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Bad air quality from smoke restricts outdoor activities

A smoky haze sets in over Highway 280. This photo was taken at Vista Point by Crystal Springs Reservoir, over 60 miles from the closest fire. Staff Photo by Bella Scola 

By Ty Corley

Decreasing air quality due to several Northern California fires have caused many outdoor activities at Menlo to be suspended or limited. All outside games were cancelled, including the Friday night football game at Sequoia due to the air quality on October 13. After the air quality continued to decrease into the week of October 9, outdoor activities were moved indoors or cancelled.

Fires have done a great deal of damage to Sonoma county, Napa and the Santa Rosa area in the past weeks. There are hundreds of firefighters fighting to contain the flames in the region. Thousands of people have been evacuated and numerous houses and buildings have burned down. Cardinal Newman School in Santa Rosa has almost completely burnt down.

The smoke from the fires has been taken by strong winds into the Bay Area creating unhealthy air conditions. “The smoke in the air can cause people’s airways to tighten up and they will not be able to receive enough oxygen,” Menlo nurse Joan Barada said. “Symptoms can include headaches and grogginess. People with asthma and other breathing problems are especially more vulnerable to these hazards.”

Towards the end of the week students were urged to stay inside during lunch and other breaks as the air quality became even worse. “Tony Lapolla, Jon Cohen and I have been referring to government agencies to keep track of the air quality,” Barada said. “We have looked at the government recommendations for schools at different AQIs [Air Quality Index]. We also are working doctors and if the air quality gets into hazardous area, we will move everyone inside and shut down practices.”

As the Air Quality Index passed 150, outdoor sports practices were cancelled and in some cases moved inside to the athletic center. According to Barada, strenuous exercise under these unhealthy conditions would be extremely hazardous to the body.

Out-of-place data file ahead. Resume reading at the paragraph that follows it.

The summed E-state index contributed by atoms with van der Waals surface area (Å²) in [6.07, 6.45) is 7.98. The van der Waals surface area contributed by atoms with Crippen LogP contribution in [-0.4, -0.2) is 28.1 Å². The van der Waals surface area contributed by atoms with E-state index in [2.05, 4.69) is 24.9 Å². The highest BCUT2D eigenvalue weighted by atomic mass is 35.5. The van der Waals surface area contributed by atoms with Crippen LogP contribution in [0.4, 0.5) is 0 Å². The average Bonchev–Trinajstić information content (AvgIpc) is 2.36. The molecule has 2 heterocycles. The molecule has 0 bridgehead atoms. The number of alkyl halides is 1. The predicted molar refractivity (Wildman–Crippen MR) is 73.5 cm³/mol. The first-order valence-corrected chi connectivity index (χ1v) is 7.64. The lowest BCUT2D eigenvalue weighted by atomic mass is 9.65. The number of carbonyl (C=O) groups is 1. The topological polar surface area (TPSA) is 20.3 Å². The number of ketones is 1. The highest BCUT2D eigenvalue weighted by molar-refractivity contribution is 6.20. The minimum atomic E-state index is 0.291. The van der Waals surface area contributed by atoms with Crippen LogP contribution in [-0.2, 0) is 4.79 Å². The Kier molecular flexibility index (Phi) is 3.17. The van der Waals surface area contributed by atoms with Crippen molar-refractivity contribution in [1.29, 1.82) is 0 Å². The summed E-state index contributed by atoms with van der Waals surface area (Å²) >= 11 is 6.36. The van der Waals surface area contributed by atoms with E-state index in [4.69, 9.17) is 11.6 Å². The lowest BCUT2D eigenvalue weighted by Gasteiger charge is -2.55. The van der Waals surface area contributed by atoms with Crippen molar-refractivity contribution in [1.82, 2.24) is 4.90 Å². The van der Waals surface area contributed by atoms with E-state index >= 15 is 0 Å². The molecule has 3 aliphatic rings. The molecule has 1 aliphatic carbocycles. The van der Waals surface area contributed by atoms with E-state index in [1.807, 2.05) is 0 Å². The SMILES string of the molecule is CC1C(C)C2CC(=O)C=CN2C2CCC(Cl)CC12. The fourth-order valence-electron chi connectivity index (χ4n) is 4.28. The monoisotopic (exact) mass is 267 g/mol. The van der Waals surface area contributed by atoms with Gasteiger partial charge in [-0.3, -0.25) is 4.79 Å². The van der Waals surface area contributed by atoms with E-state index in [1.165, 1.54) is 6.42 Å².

The smoke was forecasted to clear out last weekend, and therefore on Monday, October 16, outdoor activities resumed. However, on Tuesday practices were again cancelled as the air quality moved back into the unhealthy threshold. “It’s important that, under these conditions, students limit outdoor activity and stay inside,” Barada said.

Even though it has been especially difficult for coaches to prepare their teams for upcoming matches and games with limited practice space, they are doing what they can to keep their teams ready. “We have jobs to do, so we concentrate on what we can control and not what we can't,” football defensive coordinator Todd Smith said. “The air issue forced us to capture the importance of spacing while practicing on a limited surface. The team also has talked about how grateful we are and need to be during this unfortunate series of events up North.” The Central Coast Section football regular season was extended one week to accommodate the cancelled games.

Water polo coach Jack Bowen has also dealt with a limited practice schedule as well as having a marquee state tournament cancelled due to the smoke. “People are dying and homes are being burned down due to these fires,” Bowen said. “We need to maintain our perspective on why these games are being cancelled.”

While the cause of the fires is still under investigation, the fires have been mostly contained to this point. The wind has died down and the smoke and bad particles have mostly disappeared from the air. The school will still be monitoring the air quality until the fires are fully contained but until further notice, all outdoor activities have been resumed.

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